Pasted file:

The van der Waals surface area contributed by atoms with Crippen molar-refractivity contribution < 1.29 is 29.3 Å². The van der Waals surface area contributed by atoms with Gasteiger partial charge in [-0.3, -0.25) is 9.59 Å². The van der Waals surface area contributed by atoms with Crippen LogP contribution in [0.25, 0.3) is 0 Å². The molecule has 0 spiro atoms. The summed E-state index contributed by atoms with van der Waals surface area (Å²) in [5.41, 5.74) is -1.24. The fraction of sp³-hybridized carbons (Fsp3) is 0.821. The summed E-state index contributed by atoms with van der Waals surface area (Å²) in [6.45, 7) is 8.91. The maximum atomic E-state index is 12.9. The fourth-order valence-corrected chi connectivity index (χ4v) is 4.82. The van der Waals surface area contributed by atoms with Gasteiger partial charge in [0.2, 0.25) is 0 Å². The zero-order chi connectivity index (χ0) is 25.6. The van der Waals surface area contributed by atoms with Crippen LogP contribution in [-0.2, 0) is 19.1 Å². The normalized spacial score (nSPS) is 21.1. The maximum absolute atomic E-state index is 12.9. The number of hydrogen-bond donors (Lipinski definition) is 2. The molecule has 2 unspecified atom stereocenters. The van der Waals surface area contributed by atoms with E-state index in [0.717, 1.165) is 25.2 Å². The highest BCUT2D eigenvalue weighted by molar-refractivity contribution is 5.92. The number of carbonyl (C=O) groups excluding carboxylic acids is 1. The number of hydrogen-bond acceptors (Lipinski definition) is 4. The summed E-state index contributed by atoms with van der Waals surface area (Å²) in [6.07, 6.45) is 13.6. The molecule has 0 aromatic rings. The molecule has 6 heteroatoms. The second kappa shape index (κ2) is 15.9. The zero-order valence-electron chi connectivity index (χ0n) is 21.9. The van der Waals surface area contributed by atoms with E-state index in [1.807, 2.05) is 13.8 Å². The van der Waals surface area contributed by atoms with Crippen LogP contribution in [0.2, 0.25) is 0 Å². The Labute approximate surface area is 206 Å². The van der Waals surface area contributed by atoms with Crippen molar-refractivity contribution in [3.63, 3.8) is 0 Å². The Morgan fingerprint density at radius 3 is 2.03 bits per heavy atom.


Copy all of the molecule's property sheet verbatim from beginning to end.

The van der Waals surface area contributed by atoms with Crippen molar-refractivity contribution < 1.29 is 29.3 Å². The van der Waals surface area contributed by atoms with Gasteiger partial charge in [-0.3, -0.25) is 9.59 Å². The van der Waals surface area contributed by atoms with Crippen LogP contribution in [0.25, 0.3) is 0 Å². The molecule has 0 spiro atoms. The summed E-state index contributed by atoms with van der Waals surface area (Å²) in [5.41, 5.74) is -1.24. The fraction of sp³-hybridized carbons (Fsp3) is 0.821. The summed E-state index contributed by atoms with van der Waals surface area (Å²) in [6.45, 7) is 8.91. The maximum atomic E-state index is 12.9. The fourth-order valence-corrected chi connectivity index (χ4v) is 4.82. The van der Waals surface area contributed by atoms with Gasteiger partial charge in [0.2, 0.25) is 0 Å². The zero-order chi connectivity index (χ0) is 25.6. The van der Waals surface area contributed by atoms with Crippen LogP contribution in [-0.2, 0) is 19.1 Å². The normalized spacial score (nSPS) is 21.1. The maximum absolute atomic E-state index is 12.9. The number of hydrogen-bond donors (Lipinski definition) is 2. The molecule has 2 unspecified atom stereocenters. The van der Waals surface area contributed by atoms with E-state index in [0.717, 1.165) is 25.2 Å². The highest BCUT2D eigenvalue weighted by molar-refractivity contribution is 5.92. The number of carbonyl (C=O) groups excluding carboxylic acids is 1. The number of hydrogen-bond acceptors (Lipinski definition) is 4. The summed E-state index contributed by atoms with van der Waals surface area (Å²) in [6.07, 6.45) is 13.6. The molecule has 0 aromatic rings. The molecule has 6 heteroatoms. The second kappa shape index (κ2) is 15.9. The zero-order valence-electron chi connectivity index (χ0n) is 21.9. The van der Waals surface area contributed by atoms with E-state index in [1.807, 2.05) is 13.8 Å². The van der Waals surface area contributed by atoms with Crippen LogP contribution in [0.2, 0.25) is 0 Å². The Labute approximate surface area is 206 Å². The van der Waals surface area contributed by atoms with Crippen molar-refractivity contribution in [3.63, 3.8) is 0 Å². The Morgan fingerprint density at radius 3 is 2.03 bits per heavy atom.